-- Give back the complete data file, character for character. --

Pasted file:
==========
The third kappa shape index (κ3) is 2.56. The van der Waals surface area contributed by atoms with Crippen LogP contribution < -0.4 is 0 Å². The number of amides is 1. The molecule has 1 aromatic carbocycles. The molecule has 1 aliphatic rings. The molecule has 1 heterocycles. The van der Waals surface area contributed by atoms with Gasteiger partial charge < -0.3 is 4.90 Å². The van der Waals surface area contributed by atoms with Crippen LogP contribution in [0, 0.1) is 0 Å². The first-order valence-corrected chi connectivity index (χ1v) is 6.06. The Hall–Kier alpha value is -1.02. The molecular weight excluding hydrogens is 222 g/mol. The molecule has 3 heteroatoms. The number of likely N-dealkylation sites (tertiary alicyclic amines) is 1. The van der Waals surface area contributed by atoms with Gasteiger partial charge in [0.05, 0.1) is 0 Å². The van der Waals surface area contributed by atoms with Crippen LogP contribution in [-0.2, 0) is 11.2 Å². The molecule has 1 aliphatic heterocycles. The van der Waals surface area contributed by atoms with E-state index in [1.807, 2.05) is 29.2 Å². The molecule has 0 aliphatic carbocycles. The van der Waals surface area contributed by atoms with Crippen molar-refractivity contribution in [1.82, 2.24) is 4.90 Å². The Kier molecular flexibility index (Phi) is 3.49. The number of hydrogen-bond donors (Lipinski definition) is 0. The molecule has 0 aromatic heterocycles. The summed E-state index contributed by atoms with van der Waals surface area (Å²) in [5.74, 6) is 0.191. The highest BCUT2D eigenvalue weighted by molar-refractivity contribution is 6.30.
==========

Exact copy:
The third kappa shape index (κ3) is 2.56. The van der Waals surface area contributed by atoms with Crippen LogP contribution < -0.4 is 0 Å². The number of amides is 1. The molecule has 1 aromatic carbocycles. The molecule has 1 aliphatic rings. The molecule has 1 heterocycles. The van der Waals surface area contributed by atoms with Gasteiger partial charge < -0.3 is 4.90 Å². The van der Waals surface area contributed by atoms with Crippen LogP contribution in [0, 0.1) is 0 Å². The first-order valence-corrected chi connectivity index (χ1v) is 6.06. The Hall–Kier alpha value is -1.02. The molecular weight excluding hydrogens is 222 g/mol. The molecule has 3 heteroatoms. The number of likely N-dealkylation sites (tertiary alicyclic amines) is 1. The van der Waals surface area contributed by atoms with Gasteiger partial charge in [0.05, 0.1) is 0 Å². The van der Waals surface area contributed by atoms with Crippen LogP contribution in [-0.2, 0) is 11.2 Å². The molecule has 1 aliphatic heterocycles. The van der Waals surface area contributed by atoms with E-state index in [1.807, 2.05) is 29.2 Å². The molecule has 0 aliphatic carbocycles. The van der Waals surface area contributed by atoms with Crippen molar-refractivity contribution in [1.82, 2.24) is 4.90 Å². The Kier molecular flexibility index (Phi) is 3.49. The number of hydrogen-bond donors (Lipinski definition) is 0. The molecule has 0 aromatic heterocycles. The summed E-state index contributed by atoms with van der Waals surface area (Å²) in [5.74, 6) is 0.191. The highest BCUT2D eigenvalue weighted by molar-refractivity contribution is 6.30.